Inverter control circuit 210 controls on/off-turning of semiconductor switching elements in bridge circuit 110 and converts the D.C. voltage of battery BA into A.C. voltage so that motor generator M/G may work as an electric motor. A 3-phase A.C. voltage is supplied to motor generator M/G.

Host controller CU sends a generation control signal to generation control circuit 130 via interface circuit 220 and an inverter control signal to inverter control circuit 210. Further, generation control circuit 130 informs host controller CU of the error status (over-current, over-temperature, etc.) via interface circuit 220. Further, inverter control circuit 210 informs host controller CU of the error status (over-current, over-temperature, etc.) via interface circuit 220. When an open phase of a preset time period or longer detected by open phase detecting circuit 140, host controller CU can send a generation control signal to generation control circuit 130 to stop the entire MOS rectification and change to the diode rectification.

Even when any cut dust short-circuits a phase voltage terminal, for example, of a motor generator to a ground potential, this embodiment can assure high-accuracy rectification since the open phase detecting circuit changes from MOS rectification to diode rectification and prevents the upper- and lower-arm MOSFETs from being short-circuited.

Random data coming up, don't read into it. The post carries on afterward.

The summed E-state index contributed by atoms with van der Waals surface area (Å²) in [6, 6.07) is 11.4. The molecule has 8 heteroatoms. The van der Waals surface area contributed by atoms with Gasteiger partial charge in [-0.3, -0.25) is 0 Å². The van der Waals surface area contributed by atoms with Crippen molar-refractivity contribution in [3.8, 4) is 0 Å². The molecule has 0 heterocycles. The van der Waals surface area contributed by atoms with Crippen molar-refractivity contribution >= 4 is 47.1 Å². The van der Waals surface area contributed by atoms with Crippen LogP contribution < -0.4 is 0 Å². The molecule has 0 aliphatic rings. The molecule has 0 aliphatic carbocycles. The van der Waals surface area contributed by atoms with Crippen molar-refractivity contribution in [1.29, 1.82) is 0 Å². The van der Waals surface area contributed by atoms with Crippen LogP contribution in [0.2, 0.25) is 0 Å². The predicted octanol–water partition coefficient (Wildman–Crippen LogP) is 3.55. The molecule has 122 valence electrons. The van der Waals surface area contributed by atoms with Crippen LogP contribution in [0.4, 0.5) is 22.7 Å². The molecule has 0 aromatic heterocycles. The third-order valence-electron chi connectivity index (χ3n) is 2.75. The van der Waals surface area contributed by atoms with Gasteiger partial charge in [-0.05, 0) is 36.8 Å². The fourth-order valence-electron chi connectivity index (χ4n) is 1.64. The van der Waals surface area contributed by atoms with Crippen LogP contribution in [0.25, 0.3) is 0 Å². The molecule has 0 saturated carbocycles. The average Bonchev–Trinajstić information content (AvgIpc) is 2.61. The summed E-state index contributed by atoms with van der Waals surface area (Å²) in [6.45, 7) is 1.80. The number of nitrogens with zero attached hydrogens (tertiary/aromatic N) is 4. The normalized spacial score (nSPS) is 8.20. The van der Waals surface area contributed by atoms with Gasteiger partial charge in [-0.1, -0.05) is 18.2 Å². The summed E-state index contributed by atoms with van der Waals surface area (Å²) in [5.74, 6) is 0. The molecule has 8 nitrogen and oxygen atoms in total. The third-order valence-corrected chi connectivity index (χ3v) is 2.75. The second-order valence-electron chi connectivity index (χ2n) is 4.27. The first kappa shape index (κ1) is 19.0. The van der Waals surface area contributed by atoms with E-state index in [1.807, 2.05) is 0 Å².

Below will be explained the configuration of the MOS rectifying device of this embodiment with reference to FIG. 2.

FIG. 2 shows the functional block diagram of a MOS rectifying device which is an embodiment of this invention. In FIG. 1 and FIG. 2, like parts are designated by like reference numbers.

MOS rectifying device 100 comprises bridge circuit 110, generation control circuit 130, and open phase detecting circuit 140. Bridge circuit 110 consists of a set of U-phase upper arm MOSFET 101 and U-phase lower arm MOSFET 111 which are connected in series, a set of V-phase upper arm MOSFET 102 and V-phase lower arm MOSFET 112 which are connected in series, and a set of W-phase upper arm MOSFET 103 and W-phase lower arm MOSFET 113 which are connected in series. These three sets are connected in parallel to form a 3-phase MOS rectifier. Bridge circuit 110 is connected between battery BA and motor generator M/G. In the example of FIG. 2, upper-arm MOSFETs 101, 102, and 103 are p-MOS and lower-arm MOSFETs 111, 112, and 113 are n-MOS. However, all of these upper- and lower-arm MOSFETs can be either p-MOS or n-MOS.